Wednesday 18 June 2014

Local Business is Beautiful Business

Local Business is Beautiful Business

As Traditional Conservatives we believe in communities and in families. The reason we believe in these things is because they provide mutual support to each other, they are not competitive or exploitative by nature. But instead the health of one contributes to the health of the other. In economics we need this as well, we need the economy to be mutually supportive, to not be exploitative and to contribute to both societies and the Nations health. We do however still require competition within the economy. The question is how to achieve these things.

We often hear about Multinationals and other very large companies, it's easier for both the media and politicians to concentrate upon these large entities. But most wealth and most jobs are not created or maintained by Multinationals, instead those things are created and maintained by medium and small business. Enterprises that may consist of as many as 10,000 employees, but in the majority of cases consist of less than 100 employees. It is here that most people work and it is here that we can have a real influence and impact as the needs of these companies are very close to ours.

We want communities to support themselves, to provide employment and opportunity. We want communities to be mutual aid societies, where people can look to others within their community to help and protect them in hard times. Instead of what we currently have where support is provided from on high, by a distant Government who then feels that as they are paying the bills they should get to decide far too much about our lives. While we believe that both Government and even Multinationals have their place, we need to push the interests of medium and small business. To help them both remain in business and to encourage new businesses. Most businesses benefit from a prosperous community and both medium and small business can help create those conditions. Mutually supporting conditions.

These companies employ local staff, they spend most of their expenditure, both business and private, locally. Within the community. It is this mutual aid that we need to support. Strong local business can create strong local communities. Furthermore many of the large companies can also be used to help support local communities, by making them into franchises. A supermarket chain is the perfect example of whats wrong and what we can do about it. They have the advantage of buying in bulk thereby getting lower prices which they pass on to us. They employ local people but unfortunately the profits of the business are not enjoyed by that community. Instead they go to shareholders who may live in the community but most likely they live in other communities. But if a supermarket chain was made into a franchise that one disadvantage can become an advantage. Local people owning a franchise or being shareholders in their local supermarket. The only thing it doesn't do locally would be purchasing.

Strong communities pay dividends, they are great places for families, for the young and the old, they provide jobs and security, job security as well as personal security. They are of course not the whole answer, but they are a needed part of the mix and we should be supporting them by supporting medium and small business.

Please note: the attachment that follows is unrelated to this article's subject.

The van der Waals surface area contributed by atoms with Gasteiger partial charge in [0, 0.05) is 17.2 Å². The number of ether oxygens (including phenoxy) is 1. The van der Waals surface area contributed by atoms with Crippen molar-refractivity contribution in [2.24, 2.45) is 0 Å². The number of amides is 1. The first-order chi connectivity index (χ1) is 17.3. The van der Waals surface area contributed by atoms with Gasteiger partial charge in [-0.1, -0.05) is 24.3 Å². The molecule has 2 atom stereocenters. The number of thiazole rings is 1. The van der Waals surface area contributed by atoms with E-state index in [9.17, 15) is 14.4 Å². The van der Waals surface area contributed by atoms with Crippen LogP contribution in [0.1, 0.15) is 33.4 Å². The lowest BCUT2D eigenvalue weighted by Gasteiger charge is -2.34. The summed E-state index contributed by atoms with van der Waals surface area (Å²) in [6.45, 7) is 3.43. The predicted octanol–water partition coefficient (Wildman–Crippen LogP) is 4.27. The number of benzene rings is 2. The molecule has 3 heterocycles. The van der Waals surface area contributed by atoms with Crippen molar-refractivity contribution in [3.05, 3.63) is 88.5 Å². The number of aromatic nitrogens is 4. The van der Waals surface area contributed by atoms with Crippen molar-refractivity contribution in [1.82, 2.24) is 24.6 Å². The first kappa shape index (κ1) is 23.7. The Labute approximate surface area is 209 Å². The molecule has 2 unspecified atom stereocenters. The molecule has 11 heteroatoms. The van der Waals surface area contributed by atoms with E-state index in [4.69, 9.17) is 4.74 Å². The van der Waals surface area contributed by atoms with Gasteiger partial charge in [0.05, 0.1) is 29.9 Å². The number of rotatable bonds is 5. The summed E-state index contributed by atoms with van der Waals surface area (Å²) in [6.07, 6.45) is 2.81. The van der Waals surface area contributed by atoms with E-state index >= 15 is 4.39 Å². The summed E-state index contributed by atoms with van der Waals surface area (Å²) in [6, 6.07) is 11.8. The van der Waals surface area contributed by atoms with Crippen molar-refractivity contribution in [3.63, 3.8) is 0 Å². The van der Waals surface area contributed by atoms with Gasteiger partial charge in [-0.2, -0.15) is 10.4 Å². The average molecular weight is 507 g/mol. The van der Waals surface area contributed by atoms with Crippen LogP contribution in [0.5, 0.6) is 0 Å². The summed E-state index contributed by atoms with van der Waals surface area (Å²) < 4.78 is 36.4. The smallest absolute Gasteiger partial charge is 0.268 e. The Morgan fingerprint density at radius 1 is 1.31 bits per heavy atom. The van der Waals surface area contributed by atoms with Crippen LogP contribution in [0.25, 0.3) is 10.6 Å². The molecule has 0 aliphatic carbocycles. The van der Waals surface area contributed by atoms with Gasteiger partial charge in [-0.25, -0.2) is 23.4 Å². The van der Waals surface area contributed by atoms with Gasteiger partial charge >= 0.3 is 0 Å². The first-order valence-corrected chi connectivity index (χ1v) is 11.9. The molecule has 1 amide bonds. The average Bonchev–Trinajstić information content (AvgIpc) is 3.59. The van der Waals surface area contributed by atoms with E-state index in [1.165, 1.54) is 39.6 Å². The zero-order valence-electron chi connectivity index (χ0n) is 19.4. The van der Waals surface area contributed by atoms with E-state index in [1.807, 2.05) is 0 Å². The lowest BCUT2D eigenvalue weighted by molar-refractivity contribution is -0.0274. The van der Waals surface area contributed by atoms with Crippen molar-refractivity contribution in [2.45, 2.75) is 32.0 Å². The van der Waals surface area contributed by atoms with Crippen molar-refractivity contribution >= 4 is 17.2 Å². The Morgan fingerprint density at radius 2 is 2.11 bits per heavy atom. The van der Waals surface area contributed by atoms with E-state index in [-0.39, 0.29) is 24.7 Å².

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  1. Often big businesses have become large through collusion with government. Big businesses lobby government for "necessary" regulations in their industry, knowing they can afford to pay the costs while their smaller, nimbler, more localised competitors are crushed under the weight of regulation (which in turn offsets the costs of regulation to the big businesses). This is why the European Union, in its current form, needs to be abolished: all it does is regulate and perpetuate cronyism and corporatism.

    The bigness of some businesses are good (Google, for example). But, in the current state of affairs, we should be suspect of bigness, as Murray Rothbard said: "in the contemporary world of total neo-mercantilism and what is essentially a neofascist 'corporate state,' bigness is a priori highly suspect, because Big Business most likely got that way through an intricate and decisive network of subsidies, privileges, and direct and indirect grants of monopoly protection."

    However I wouldn't go about solving cronyism through forcibly breaking up businesses (they are people's property after all). I would deregulate, ease burdens on small business and generally expose all businesses (big and small) to the rigour of free market competition.

  2. Dear Mr. Panther

    You make a very good point regarding big business, Crony Capitalism is a very big problem. I had not thought about regulation in that way, which now that you've brought it up seems obvious!

    But it does demonstrate that just there is a place for us with medium and small businesses. I'll keep an ear open more when they talk about deregulation.

    I didn't make this clear so I have only myself to blame but I'm not suggesting that we forcibly break up businesses. What I am suggesting is a franchise like arrangement. That would mean that market prices and forces would still be in operation.

    Mark Moncrieff